FabCre8 is a research group of Cardiff School of Art and Design, focusing on creative technologies and digital fabrication. Severla micro-grants were allocated to members of the group in 2016-17 for research and development. The exhibition features work by Ingrid Murphy, Jon Pigott, Aidan Taylor, myself and other members of staff.
I am showing two Mudbots that were developed as a direct application of Power of the Mud, my FabCre8 experiments with microbial fuel cells. Also on display are four recently made Insect Buzz objects.
The sounding, wearable objects are to be used in marches and events in support of an ecological society. The Insect Buzz prototypes are being developed as part of the EASTN-DC European research project. Early versions were tested in Extinction Rebellion and Strike for Climate protests in Cardiff.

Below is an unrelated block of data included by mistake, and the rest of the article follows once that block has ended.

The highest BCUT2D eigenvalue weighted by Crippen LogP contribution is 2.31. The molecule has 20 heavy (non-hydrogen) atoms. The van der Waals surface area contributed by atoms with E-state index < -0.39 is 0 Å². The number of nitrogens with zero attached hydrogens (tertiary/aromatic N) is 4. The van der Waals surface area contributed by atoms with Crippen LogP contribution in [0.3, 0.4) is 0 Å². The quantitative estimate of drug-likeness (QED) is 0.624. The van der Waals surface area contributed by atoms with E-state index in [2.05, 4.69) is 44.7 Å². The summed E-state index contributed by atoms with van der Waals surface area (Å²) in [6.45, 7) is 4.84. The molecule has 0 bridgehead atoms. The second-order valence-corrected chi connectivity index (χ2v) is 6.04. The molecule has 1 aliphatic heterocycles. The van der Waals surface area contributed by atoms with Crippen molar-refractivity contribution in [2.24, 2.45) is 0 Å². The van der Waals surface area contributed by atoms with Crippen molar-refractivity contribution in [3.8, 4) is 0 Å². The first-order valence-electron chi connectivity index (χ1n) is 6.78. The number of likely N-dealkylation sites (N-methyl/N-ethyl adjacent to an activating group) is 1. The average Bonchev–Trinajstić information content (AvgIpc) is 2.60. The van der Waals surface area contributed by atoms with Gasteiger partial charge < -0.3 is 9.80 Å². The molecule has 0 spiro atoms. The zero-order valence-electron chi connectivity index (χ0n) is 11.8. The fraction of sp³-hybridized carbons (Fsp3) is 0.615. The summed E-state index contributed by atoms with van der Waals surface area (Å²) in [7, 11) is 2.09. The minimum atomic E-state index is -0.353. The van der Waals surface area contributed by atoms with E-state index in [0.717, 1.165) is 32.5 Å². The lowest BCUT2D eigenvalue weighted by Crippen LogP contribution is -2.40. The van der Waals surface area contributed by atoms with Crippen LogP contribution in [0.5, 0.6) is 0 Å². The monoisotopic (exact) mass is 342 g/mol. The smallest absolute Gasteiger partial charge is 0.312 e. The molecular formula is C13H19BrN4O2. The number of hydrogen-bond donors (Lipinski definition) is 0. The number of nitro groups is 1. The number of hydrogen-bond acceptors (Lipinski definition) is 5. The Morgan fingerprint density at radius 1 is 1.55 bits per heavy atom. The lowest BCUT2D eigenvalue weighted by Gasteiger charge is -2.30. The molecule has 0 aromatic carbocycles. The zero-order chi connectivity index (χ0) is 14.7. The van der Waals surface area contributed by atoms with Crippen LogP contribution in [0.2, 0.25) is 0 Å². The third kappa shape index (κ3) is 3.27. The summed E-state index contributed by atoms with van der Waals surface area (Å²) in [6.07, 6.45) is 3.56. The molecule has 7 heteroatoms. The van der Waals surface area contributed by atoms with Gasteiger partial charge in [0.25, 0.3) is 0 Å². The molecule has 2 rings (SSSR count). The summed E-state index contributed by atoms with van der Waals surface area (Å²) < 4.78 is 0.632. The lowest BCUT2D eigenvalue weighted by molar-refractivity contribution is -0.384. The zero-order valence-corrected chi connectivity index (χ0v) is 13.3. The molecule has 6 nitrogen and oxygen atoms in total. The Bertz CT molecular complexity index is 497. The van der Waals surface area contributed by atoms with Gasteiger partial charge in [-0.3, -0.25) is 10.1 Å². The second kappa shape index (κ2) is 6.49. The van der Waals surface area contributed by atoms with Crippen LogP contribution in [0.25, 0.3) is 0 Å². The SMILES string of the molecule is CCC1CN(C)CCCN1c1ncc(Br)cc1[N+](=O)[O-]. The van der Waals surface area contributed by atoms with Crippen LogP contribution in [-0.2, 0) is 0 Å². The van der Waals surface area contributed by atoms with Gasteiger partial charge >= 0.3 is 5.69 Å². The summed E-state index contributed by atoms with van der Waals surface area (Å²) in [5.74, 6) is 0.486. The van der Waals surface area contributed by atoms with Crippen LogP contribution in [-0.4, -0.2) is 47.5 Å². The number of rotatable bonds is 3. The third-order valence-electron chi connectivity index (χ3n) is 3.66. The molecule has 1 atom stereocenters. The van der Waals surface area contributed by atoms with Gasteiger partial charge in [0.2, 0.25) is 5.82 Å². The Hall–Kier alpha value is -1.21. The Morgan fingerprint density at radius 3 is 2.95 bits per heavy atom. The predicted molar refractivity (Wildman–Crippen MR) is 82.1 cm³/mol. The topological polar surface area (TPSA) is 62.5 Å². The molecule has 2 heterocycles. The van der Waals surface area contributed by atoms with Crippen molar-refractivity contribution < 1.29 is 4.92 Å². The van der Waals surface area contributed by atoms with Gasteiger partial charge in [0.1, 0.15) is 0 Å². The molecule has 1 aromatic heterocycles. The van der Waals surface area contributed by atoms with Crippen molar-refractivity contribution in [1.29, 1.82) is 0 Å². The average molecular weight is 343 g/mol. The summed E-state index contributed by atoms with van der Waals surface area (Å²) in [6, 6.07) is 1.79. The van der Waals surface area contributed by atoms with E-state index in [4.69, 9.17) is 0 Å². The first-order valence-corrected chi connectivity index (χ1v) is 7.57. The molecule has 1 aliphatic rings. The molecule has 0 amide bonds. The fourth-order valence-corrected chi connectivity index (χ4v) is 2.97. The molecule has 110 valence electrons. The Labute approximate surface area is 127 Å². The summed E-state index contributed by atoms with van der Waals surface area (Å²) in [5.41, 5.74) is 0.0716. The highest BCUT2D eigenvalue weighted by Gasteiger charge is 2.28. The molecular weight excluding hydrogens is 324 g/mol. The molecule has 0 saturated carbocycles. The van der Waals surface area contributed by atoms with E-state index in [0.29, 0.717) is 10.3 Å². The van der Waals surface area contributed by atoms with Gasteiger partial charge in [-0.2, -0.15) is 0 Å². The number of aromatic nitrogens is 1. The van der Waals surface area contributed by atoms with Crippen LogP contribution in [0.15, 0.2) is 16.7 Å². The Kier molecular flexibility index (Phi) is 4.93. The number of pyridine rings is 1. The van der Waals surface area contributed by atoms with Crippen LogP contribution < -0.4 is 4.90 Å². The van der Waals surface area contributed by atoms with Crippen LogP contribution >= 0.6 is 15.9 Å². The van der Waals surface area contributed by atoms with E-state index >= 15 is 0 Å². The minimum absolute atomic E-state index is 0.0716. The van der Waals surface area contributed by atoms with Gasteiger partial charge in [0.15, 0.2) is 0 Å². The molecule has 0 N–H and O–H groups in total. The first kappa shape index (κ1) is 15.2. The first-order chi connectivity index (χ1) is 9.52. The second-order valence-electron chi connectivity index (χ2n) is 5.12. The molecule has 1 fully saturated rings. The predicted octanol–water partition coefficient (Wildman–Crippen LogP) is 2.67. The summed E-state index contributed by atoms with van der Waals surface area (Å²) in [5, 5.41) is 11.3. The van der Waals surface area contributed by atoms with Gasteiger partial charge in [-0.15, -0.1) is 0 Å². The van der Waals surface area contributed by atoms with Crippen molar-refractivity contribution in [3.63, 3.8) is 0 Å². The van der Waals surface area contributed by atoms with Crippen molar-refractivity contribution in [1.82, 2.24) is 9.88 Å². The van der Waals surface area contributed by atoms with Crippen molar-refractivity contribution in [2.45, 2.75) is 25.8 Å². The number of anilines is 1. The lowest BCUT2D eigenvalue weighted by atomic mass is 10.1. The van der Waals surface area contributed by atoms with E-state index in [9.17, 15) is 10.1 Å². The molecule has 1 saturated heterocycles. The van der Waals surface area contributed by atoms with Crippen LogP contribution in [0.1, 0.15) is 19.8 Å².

RIXC is a Media Art centre based in Riga Latvia. They have been running an ambitious and experimental media art programme since 2000. This year the RIXC Festival features the UN/GREEN exhibition and the conference Open Fields 2019: UN/GREEN: NATURALLY ARTIFICIAL INTELLIGENCES
I will present on 6th July a talk at the conference with the catchy title: What to make [techno-] art about in the age of ecological collapse?…
Video above: Pond Battery by Rasa Smite and Raitis Smits, 2015
Smit and Smits, curators of the UN/GREEN exhibition, have been making several installations using microbial fuel cells. I am interested in hearing more about the work, as I experimented with similarly sticky technology in collaboration with Michka Melo in the Power of the Mud and Mudbots projects.
A quick note on a recent post by AI and robotics expert Rodney Brooks, from his blog largely focused on misconceptions about AI and its imminent takeover. The post dated May 17th 2019 is titled AGI has been delayed (A-rtificial G-eneral I-ntelligence). Brooks looks into the state of the art technology of autonomous cars and, informed by these observations, predicts that AGI, an artificial intelligence with the same versatility and adaptability as a human intelligence will not occur before 2300.
Brooks writes a short paragraph about the dangers of AI that rings very true with some of my current concerns: